Most research students can relate to the stress that accompanies recruiting participants for our studies. So, in the interest of good karma, I've tried to sign up for studies when I can.
A while ago, I participated in a study that examined how our mind relates to an artificial limb. The goal with the research is to help people with prosthetic limbs.
For the experiment, I sat down with both of my forearms inside a black box and watched a video of the fingers of a prosthetic arm being stroked with a paint brush. At the same time, the researcher was showing me a video of him stroking my fingers with a paint brush. He was trying to see if my mind would accept the fake arm as my own. I could tell which arm was mine, so I thought the experiment was boring. BUT, the student explained that in the original experiment (where he got the idea from) the participants saw a video of a hand getting stabbed with a knife and even though they knew the fake hand was being stabbed, not their own, they still jerked their hand back. That was kind of cool. So was getting a huge bar of chocolate for participating.
Last week, I participated in a milk tasting study. The researcher strongly emphasized that we should NOT swallow any of the milk. He also emphasized that an ethics committee did approve the study, so anything we tasted wouldn't cause harm.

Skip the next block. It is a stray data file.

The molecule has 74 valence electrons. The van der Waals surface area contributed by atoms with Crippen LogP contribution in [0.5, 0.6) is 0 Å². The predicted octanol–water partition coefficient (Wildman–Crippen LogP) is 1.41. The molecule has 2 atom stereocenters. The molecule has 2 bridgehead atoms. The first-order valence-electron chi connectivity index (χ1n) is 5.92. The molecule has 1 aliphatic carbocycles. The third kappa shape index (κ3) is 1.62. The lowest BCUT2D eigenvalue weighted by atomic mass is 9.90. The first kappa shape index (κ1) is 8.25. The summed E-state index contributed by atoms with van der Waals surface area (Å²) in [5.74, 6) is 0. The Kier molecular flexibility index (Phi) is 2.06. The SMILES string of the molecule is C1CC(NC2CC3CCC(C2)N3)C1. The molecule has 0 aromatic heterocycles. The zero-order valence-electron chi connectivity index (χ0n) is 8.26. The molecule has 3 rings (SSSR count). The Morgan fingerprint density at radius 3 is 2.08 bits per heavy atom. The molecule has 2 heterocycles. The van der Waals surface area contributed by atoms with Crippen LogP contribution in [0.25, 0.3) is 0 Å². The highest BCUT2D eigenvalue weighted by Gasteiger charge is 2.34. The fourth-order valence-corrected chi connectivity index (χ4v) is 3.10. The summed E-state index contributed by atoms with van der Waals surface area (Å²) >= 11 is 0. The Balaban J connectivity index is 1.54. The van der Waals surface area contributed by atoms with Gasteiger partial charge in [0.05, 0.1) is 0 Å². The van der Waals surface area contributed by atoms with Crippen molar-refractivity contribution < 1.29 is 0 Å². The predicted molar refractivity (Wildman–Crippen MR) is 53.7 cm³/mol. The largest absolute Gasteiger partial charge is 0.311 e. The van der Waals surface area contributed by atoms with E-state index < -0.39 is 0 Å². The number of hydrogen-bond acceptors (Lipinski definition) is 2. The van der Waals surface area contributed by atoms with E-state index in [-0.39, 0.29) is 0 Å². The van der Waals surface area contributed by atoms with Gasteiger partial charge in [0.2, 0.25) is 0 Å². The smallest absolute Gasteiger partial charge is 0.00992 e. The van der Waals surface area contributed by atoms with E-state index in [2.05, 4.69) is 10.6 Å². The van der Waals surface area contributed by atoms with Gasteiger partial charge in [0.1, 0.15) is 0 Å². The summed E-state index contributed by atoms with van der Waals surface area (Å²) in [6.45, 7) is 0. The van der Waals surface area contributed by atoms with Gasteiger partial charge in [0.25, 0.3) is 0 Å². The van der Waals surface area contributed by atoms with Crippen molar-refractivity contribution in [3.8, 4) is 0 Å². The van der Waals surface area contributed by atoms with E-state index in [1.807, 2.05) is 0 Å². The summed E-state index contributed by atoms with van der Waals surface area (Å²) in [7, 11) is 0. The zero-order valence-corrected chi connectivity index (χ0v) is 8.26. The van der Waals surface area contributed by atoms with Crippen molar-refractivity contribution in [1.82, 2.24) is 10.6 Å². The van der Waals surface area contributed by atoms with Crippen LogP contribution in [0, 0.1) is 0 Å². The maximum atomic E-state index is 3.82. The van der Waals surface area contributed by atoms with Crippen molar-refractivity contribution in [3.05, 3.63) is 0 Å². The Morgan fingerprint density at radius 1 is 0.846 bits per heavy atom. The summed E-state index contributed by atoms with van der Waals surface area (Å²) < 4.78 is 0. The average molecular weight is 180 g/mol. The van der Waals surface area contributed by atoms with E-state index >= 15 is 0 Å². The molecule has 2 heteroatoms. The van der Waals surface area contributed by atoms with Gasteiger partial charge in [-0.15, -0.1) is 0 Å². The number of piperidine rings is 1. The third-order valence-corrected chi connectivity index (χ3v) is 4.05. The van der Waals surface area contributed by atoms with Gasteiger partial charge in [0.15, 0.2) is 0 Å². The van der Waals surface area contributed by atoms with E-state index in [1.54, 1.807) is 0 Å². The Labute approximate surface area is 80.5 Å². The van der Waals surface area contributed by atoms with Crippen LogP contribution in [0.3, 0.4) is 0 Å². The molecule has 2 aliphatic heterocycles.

I sat in a cubicle and was presented with a pair of milk samples. I took a swig of one, swished it around, and then spit it out. Then I did the same thing with the other sample. I repeated this for 12 pairs of samples. My job was to identify the milk that I liked better and explain why. I'm not a huge fan of milk, so I may or may not have sniffed some samples, decided they smelled HORRIBLE and poured out a wee bit of milk into the spit cup so it looked like I tasted it.
Yes, I am a cheater. But, in the end I still got a $20 gift card to a local grocery store chain.
The most recent study that I participated in was really fun. A guy from the tramping club was comparing our ability to locate ourselves on a map of Woodside Glen track, one that none of us had been on before. The weather was craptastic and so our easy/moderate hike turned into a hardcore sliding down the mountain mudfest. We had to scramble up the side of a mountain, sometimes on our hands and knees, for nearly 3 hours. I fell into a stream at one point and ended up getting lost with a group of students (all with their own map mind you). And you know what? When we realized we had completely lost the track the first reaction wasn't hmm, maybe we should turn around and go find the track. Nope. Someone suggested we photo-document being lost.
Like I said, the weather was craptastic. The fog made it really hard to stay on the right track, especially when we walked through this tussocks.
Oh, the things we do in the name of research!